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A Black Country Town

January 14, 2013

On Friday I went to a pretty little place near to where I live. It is a town which I have previously only passed through and now thanks to a road system which diverts the traffic, one never drives through it on the way to somewhere else. If I said to you that I had been to Humpshire, would that have made any sense to you or would you simply have thought I had misspelt Hampshire? But Humpshire was the name given to this town, famous as the place where you could get anything made. If it was in the Cotswolds or some other delightful rural setting tourists would flock here but because of its urban setting it is off the tourist trail. So here I am to sing the praises of this town and to recommend that you pay it a visit. And the name of the town if you haven’t already guessed is Willenhall.  ‘Willenhall!’ I hear you cry, ‘but that is a dirty place  in the heart of the Black Country.’

Don’t be too quick to judge would be my message. People flock to the Black Country Museum to see a fictional re-creation of life in the Black Country, here you can see the real thing and get a feel of what life was like in this market town. I parked the car and the first building which caught my eye was the Providence Chapel, 1879, shown below


on which there is a saying that the land and chapel were voluntarily raised by the Minister and his congregation. As I walked around I saw other nonconformist chapels, the Methodist Chapel in Union Street and the Baptist Chapel built in 1862. For many factory workers and their families, these chapels were their preferred place of worship, designed for the working man. My grandfather was the Minister at the Union Street Methodist Church which is now the  Life and Light Christian Centre and it is to my shame that I have never even seen the building before.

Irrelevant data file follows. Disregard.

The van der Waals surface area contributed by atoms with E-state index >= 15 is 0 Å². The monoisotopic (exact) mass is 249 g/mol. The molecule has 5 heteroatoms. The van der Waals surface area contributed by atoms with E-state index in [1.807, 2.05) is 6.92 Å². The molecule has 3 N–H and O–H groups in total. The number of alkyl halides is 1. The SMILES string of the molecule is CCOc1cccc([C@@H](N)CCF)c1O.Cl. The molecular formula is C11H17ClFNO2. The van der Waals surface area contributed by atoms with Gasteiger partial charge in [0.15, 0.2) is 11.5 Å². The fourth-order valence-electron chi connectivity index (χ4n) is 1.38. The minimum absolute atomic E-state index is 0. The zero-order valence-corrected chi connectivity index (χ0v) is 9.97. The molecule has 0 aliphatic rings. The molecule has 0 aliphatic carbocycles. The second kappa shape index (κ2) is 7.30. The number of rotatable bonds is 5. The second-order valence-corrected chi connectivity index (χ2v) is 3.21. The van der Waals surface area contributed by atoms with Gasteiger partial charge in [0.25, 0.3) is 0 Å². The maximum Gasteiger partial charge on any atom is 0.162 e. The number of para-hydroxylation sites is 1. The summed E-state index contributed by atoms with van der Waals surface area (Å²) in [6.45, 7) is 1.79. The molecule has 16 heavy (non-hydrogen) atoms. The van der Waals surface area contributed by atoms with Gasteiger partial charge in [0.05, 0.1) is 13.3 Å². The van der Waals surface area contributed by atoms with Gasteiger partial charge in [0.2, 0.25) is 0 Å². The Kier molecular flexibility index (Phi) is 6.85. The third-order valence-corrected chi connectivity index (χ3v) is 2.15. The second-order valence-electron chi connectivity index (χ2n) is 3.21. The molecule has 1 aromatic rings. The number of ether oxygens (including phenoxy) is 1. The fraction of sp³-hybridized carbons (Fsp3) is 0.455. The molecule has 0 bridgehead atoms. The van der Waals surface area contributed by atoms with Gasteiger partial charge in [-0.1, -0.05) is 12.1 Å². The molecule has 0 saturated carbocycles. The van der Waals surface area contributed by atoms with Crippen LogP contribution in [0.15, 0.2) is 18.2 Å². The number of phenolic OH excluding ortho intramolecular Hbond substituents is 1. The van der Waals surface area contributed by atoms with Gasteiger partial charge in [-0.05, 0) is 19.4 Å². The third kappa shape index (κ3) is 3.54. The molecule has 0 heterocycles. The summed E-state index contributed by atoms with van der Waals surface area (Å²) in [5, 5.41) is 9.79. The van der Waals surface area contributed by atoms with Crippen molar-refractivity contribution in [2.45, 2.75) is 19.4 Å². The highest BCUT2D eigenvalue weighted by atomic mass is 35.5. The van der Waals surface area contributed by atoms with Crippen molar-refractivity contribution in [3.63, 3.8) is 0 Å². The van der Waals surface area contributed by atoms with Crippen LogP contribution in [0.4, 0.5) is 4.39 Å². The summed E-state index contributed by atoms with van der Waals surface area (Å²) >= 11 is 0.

Union Street Methodist Church, Willenhall

On the opposite side of the road stands a modern place of worship – the Supermarket. In this case it is Morrisons. One man remarked that it is killing the town and I don’t doubt that he is right. This is the scene on a Friday, albeit it in January, when one might have expected that the town would have been busy.

But let’s not be gloomy, I said that this was in celebration of what Willenhall has to offer, and this is the centre of the town  and as fine a market place as any in the country. The memorial clock was erected in memory of Dr Joseph Tonks, who served the town in the late nineteenth century. Sadly he was only thirty five when he died in 1891, probably as a result of injuries sustained in a hot air balloon accident.

Memorial Clock, Willenhall

Willenhall still boasts a number of small shops which I hope the predatory supermarkets will not kill off. I spotted two ironmongers with an array of goods that I haven’t seen for years as well as a butcher’s, a greengrocer’s and many other independently owned shops. It is like going back in time.



There is some interesting architecture in the centre of the town, too. There is the oldest pub in Willenhall, The Bell Inn, and next to it this very elegant house, once the home of the Clemson family.


There are cottages which haven’t been demolished thank goodness and the higgledy piggledy buildings are just plain quaint.There are alleyways down which you can almost hear the sound of the workers’ clogs as they trudge to and from work and workshops in back gardens. This is the heritage of the industrial revolution.


Just look at the skyline in the picture below and you get a glimmer of how people made the most of every bit of space.


Willenhall Alley